COLUMBIA — Nobody said a word, and there was no reason to.
They stared straight forward, blocking out the words of support from the concerned few who stood beside them in the tunnel that leads to and from the Missouri locker room.
Missouri, the No. 12 team in the country, was down 10 points at halftime to Southeast Missouri State.
The band began to play, and the players jogged out to the court. The fans, who booed the Tigers the last time they saw them before the end of the first period, gave a half-hearted cheer. They too had the break to think about what they had just seen. Some turned the corner, cheering their team, hoping for the best, while others sat motionless, still bitter.
The coaches followed, running out to the court, and then the cheerleaders, whose jolly expressions did nothing to alter the conflicting moods in Mizzou Arena. With only two minutes before the second half tipped off, they were all out on the court.
Except for him.
The two women holding the doors to the locker room began to turn off the lights, forgetting that coach Frank Haith still hadn’t left. The doors were in the midst of closing, when they quickly re-opened.
Haith walked through, a scowl on his face, his suit jacket off, the score 45-35 SEMO.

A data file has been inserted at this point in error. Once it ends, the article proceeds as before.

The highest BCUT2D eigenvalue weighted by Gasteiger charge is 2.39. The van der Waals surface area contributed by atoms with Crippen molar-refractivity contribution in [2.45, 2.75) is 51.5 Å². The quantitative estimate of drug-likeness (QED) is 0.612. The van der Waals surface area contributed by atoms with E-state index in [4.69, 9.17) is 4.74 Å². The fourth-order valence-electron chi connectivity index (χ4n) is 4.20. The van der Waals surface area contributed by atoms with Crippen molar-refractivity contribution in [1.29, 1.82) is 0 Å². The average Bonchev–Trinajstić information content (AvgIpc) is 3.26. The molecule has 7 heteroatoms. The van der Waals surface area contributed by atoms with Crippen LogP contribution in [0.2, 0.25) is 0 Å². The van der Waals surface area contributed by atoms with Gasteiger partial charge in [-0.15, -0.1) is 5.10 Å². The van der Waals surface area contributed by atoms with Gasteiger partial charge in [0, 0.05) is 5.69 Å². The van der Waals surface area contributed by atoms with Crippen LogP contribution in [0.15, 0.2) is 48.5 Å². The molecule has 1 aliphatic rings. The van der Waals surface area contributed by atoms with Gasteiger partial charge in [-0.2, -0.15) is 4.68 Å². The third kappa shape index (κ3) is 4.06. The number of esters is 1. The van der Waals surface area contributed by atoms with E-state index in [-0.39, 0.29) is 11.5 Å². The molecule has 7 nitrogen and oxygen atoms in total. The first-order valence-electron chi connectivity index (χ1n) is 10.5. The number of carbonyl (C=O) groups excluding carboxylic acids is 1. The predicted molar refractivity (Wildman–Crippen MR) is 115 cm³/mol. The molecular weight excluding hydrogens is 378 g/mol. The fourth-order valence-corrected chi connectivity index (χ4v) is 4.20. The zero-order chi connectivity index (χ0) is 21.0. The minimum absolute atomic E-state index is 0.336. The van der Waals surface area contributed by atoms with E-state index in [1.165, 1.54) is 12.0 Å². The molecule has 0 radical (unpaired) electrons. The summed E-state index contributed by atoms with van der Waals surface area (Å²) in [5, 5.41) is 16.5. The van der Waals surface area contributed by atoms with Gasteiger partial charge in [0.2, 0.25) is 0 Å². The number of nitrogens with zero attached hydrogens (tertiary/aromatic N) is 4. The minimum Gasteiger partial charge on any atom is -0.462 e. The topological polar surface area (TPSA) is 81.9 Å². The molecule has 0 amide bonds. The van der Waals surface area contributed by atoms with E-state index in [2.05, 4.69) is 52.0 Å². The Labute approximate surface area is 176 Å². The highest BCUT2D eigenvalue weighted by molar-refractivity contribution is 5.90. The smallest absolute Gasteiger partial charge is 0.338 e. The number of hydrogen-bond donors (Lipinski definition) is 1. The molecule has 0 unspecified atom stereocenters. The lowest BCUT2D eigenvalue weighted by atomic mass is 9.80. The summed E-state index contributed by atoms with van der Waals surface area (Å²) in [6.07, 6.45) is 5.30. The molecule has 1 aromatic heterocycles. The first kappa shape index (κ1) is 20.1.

His team was not guarding the 3-point shot, giving up eight, and struggled to get into a defensive rhythm. Missouri had only attempted two free throws, missing both. The likelihood of a loss was a real possibility if something did not change.
The Tigers outscored SEMO 46-20 in the second half. They contested the 3-point shot, only giving up one, and drove hard to the basket, drawing 12 fouls which added 17 points. They boosted their shooting percentage from 40 percent to 51.9 percent. They won, 81-65.
Just one half later, it was a completely different scene in the tunnel.
Haith was the first one through, his suit jacket finding it’s way back to him as he walked briskly toward the locker room.
The players and coaches followed, each sporting a different type of smile. Keion Bell’s was huge as he screamed, “That’s a win baby,” while assistant coach Tim Fuller paired his with a shake of the head.
Players went out of their way to give high fives to fans, all of whom had forgotten just how upset they were 45 minutes ago.
Supervising editor is Grant Hodder.